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Orleans Complex

Unit Information

Six Rivers National Forest
U.S. Forest Service
118 Fortuna Blvd. Fortuna California 95540
Eureka, CA 95501

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Orleans Complex Update - Aug. 15, 2017

Orleans Complex Wildfire
News – 8/15/2017

EUREKA, California, August 15, 2017 The Orleans Complex is comprised of 19 fires and is currently 5698 acres with 25% contained. The complex includes the Ukonom at 3854 acres (52% contained), the Burney at 1123 acres (0% contained), Frank at 13 acres (0% contained), Hooligan at 0.1 acres (0% contained), Haypress at 420 acres (0% contained), Zulu 1 through 7 that ranged from 0.1 acres to 24 acres, and the Forks at 244 acres (0% contained). Terrain in the fire area is steep, rugged and remote. Crews continue to use a confinement strategy focused on existing roads and fire lines to reduce the hazards to firefighters, and keep fires in remote areas of the National Forest to protect heritage, cultural and natural resources. Percent Contained

Structure protection continued on the Haypress Fire, which remains the most active fire in the complex. Helicopters and fixed wing aircraft worked to confine the fire, while ground crews set up sprinkler systems for structure protection that will be left in place as the fire moves towards the cabins. No damage has occurred to the cabins. Fowler Cabin is at the junction of the Bridge Creek Trail, which accesses Medicine Mountain, Pleasant Lake, Deadman Lake, and eventually the Haypress Trail near Onemile and Cuddihy Lakes. Fowler Cabin is a historic structure from pioneer days.

Smoke impacts from the Orleans Complex are generally minimal and confined to the Haypress fire, where moderate smoke production remains. Northerly winds continue to drift this smoke southerly, contributing to hazy skies south of the Complex. Several other fires in the region are expected to increase smoke impacts into the heavy range in the Northern Klamath River drainage and Scott Valley.

The Ten Bear Trailhead leading to the Marble Mountain Wilderness is closed. Hikers wanting to access the wilderness should contact the Orleans District Office (530) 627-3291 or Orleans Complex Fire Information (619) 359-3415 for details on affected trails.

A Temporary Flight Restriction Area (TFR) has been set over the fire area to provide a safe environment for firefighting aviation operations, “If you fly, we can’t”.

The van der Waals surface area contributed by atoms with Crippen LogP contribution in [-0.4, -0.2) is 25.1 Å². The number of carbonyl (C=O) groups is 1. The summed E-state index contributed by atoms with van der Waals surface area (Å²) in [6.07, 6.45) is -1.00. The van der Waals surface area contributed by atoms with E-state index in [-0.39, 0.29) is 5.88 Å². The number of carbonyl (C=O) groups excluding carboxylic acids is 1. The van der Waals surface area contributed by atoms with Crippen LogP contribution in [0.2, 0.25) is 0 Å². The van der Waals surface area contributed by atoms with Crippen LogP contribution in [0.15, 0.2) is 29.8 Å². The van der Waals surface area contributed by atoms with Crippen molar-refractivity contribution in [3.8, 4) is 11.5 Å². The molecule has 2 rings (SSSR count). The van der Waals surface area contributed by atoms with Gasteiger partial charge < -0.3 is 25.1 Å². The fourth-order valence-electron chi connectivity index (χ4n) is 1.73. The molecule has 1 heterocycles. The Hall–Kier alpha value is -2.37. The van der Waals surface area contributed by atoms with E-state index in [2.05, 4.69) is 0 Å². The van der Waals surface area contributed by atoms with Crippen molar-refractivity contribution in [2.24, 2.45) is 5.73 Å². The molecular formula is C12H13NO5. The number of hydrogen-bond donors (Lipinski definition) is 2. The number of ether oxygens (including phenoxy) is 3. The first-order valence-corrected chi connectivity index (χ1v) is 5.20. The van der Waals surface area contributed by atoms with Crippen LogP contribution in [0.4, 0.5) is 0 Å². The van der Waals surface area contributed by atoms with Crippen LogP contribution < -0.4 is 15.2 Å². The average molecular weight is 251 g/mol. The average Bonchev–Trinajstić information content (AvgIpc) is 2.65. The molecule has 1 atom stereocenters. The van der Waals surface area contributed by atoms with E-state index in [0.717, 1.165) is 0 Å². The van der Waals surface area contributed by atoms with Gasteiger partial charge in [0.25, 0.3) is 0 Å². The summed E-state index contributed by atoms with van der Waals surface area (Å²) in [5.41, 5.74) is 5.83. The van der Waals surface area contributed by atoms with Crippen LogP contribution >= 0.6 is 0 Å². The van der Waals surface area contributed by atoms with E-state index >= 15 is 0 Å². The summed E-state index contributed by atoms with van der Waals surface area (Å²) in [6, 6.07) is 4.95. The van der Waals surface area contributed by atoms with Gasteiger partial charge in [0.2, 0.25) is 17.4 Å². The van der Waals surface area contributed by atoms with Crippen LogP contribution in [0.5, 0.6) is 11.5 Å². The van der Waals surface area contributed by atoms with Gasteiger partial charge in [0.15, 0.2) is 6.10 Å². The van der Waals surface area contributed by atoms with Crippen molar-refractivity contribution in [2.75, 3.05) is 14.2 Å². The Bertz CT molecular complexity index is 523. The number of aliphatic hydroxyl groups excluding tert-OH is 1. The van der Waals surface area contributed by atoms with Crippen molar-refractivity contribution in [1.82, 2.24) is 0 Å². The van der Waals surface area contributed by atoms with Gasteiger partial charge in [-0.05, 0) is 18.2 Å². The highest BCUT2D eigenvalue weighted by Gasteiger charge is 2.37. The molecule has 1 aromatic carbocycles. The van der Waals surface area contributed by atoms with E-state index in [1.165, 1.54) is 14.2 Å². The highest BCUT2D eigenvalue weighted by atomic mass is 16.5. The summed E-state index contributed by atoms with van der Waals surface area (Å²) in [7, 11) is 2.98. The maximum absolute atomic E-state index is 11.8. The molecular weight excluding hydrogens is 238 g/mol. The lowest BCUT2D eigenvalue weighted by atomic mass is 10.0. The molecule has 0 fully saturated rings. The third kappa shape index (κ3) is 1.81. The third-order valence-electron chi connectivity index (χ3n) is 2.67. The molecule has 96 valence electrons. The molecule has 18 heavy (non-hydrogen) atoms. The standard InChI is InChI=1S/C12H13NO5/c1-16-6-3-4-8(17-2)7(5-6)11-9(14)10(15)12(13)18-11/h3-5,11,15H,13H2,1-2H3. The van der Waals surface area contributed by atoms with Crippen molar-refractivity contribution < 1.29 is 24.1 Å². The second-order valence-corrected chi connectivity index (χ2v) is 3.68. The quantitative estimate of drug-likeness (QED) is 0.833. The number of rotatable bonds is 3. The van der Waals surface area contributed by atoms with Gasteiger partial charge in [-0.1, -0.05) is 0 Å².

A portion of the Happy Camp Ranger District, in the vicinity of the Ukonom Fire, is closed to public entry for the duration of the fire due to the risks associated with an active wildfire. The closure stretches from the bank of the Klamath River east to the Independence Creek Road and includes Ukonom Creek. Please review Klamath National Forest, Emergency Closure order number 17-05-797 for complete details at https://inciweb.nwcg.gov/incident/article/5433/37176/.

Motorists traveling on State Highway 96 are reminded that there will be large amounts of fire traffic. Please drive with caution.

The Six Rivers National Forest remains under fire restrictions to provide for public and resource safety. Details about these restrictions can be found on the forest website at www.fs.usda.gov/srnf. For more information, smoke forecasts, maps and photographs please visit the Orleans Complex Inciweb site at https://inciweb.nwcg.gov/incident/5430/.

Elevations across the Six Rivers National Forest range from nearly sea-level to approximately 7,000 feet. As a result, the Six Rivers supports diverse ecosystems and landscapes. The Forest is comprised of extensive stands of coniferous forest, with moderate amounts of oak woodland and grassland in the southern part of the Forest. These ecosystems provide habitat for 8 federally classified threatened and endangered species, including the bald eagle and the peregrine falcon. In addition, 32 plant, 2 bird, 1 fish, and 2 mammal species found in the Six Rivers are designated as Forest Service sensitive species.

The forest and the many communities, located within and near its boundaries, are mutually dependent on one another. This is particularly true in wildfire prevention and suppression, which is a critical function of the Six Rivers’ fire and aviation management program. Partnerships with tribes and local community organizations, such as fire safe councils, are crucial for preventing wildfires as well as protecting local communities through treatment of hazardous forest fuels.

Cooperators on the incident include representatives from the Karuk, Yurok and Hoopa Tribes, California Conservation Corps, Siskiyou County Sheriff Department, and Caltrans.

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For more information about the Six Rivers National Forest, visit us at www.fs.usda.gov/srnf, “like” us on Facebook at www.facebook.com/USFSSixRiversNF, or “follow” us on Twitter at www.twitter.com/SixRiversNF.

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